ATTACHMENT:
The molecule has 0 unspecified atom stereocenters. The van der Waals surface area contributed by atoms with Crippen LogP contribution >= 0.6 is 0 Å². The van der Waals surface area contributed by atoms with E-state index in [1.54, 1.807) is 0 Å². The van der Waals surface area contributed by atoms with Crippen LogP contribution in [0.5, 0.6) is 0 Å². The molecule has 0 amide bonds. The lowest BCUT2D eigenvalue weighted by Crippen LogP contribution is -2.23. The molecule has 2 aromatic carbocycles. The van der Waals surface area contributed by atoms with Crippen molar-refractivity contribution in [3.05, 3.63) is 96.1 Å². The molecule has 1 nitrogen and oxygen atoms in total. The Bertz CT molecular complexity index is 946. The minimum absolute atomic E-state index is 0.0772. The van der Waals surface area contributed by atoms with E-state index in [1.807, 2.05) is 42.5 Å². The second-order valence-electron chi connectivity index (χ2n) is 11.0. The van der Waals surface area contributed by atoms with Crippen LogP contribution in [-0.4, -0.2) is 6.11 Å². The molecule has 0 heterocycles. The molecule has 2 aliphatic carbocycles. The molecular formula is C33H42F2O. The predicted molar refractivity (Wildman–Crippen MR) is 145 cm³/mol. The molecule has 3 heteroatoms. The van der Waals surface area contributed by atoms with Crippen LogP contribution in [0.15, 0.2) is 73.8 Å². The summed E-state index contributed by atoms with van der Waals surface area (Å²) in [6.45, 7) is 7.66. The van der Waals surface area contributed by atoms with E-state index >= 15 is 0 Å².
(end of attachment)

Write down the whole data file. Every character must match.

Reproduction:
The molecule has 0 unspecified atom stereocenters. The van der Waals surface area contributed by atoms with Crippen LogP contribution >= 0.6 is 0 Å². The van der Waals surface area contributed by atoms with E-state index in [1.54, 1.807) is 0 Å². The van der Waals surface area contributed by atoms with Crippen LogP contribution in [0.5, 0.6) is 0 Å². The molecule has 0 amide bonds. The lowest BCUT2D eigenvalue weighted by Crippen LogP contribution is -2.23. The molecule has 2 aromatic carbocycles. The van der Waals surface area contributed by atoms with Crippen molar-refractivity contribution in [3.05, 3.63) is 96.1 Å². The molecule has 1 nitrogen and oxygen atoms in total. The Bertz CT molecular complexity index is 946. The minimum absolute atomic E-state index is 0.0772. The van der Waals surface area contributed by atoms with E-state index in [1.807, 2.05) is 42.5 Å². The second-order valence-electron chi connectivity index (χ2n) is 11.0. The van der Waals surface area contributed by atoms with Crippen LogP contribution in [-0.4, -0.2) is 6.11 Å². The molecule has 0 heterocycles. The molecule has 2 aliphatic carbocycles. The molecular formula is C33H42F2O. The predicted molar refractivity (Wildman–Crippen MR) is 145 cm³/mol. The molecule has 3 heteroatoms. The van der Waals surface area contributed by atoms with Crippen LogP contribution in [0.15, 0.2) is 73.8 Å². The summed E-state index contributed by atoms with van der Waals surface area (Å²) in [6.45, 7) is 7.66. The van der Waals surface area contributed by atoms with E-state index >= 15 is 0 Å².